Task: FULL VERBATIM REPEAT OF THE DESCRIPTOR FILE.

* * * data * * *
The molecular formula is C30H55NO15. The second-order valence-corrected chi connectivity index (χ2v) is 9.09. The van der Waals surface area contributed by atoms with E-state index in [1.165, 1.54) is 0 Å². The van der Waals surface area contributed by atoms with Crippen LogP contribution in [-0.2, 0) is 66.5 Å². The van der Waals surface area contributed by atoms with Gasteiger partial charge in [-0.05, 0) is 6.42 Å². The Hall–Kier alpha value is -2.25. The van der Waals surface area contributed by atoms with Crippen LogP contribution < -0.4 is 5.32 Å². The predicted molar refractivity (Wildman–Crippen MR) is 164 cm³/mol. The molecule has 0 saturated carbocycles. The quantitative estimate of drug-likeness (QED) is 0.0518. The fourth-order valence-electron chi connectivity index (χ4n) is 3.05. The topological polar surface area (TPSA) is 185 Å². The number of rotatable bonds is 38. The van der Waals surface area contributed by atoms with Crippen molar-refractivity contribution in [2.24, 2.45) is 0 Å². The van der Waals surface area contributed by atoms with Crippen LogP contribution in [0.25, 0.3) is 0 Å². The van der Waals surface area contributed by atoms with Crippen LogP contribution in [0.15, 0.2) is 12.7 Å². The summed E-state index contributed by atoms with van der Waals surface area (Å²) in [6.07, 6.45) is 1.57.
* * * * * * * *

The molecular formula is C30H55NO15. The second-order valence-corrected chi connectivity index (χ2v) is 9.09. The van der Waals surface area contributed by atoms with E-state index in [1.165, 1.54) is 0 Å². The van der Waals surface area contributed by atoms with Crippen LogP contribution in [-0.2, 0) is 66.5 Å². The van der Waals surface area contributed by atoms with Gasteiger partial charge in [-0.05, 0) is 6.42 Å². The Hall–Kier alpha value is -2.25. The van der Waals surface area contributed by atoms with Crippen LogP contribution < -0.4 is 5.32 Å². The predicted molar refractivity (Wildman–Crippen MR) is 164 cm³/mol. The molecule has 0 saturated carbocycles. The quantitative estimate of drug-likeness (QED) is 0.0518. The fourth-order valence-electron chi connectivity index (χ4n) is 3.05. The topological polar surface area (TPSA) is 185 Å². The number of rotatable bonds is 38. The van der Waals surface area contributed by atoms with Crippen molar-refractivity contribution in [2.24, 2.45) is 0 Å². The van der Waals surface area contributed by atoms with Crippen LogP contribution in [0.25, 0.3) is 0 Å². The van der Waals surface area contributed by atoms with Crippen LogP contribution in [0.15, 0.2) is 12.7 Å². The summed E-state index contributed by atoms with van der Waals surface area (Å²) in [6.07, 6.45) is 1.57.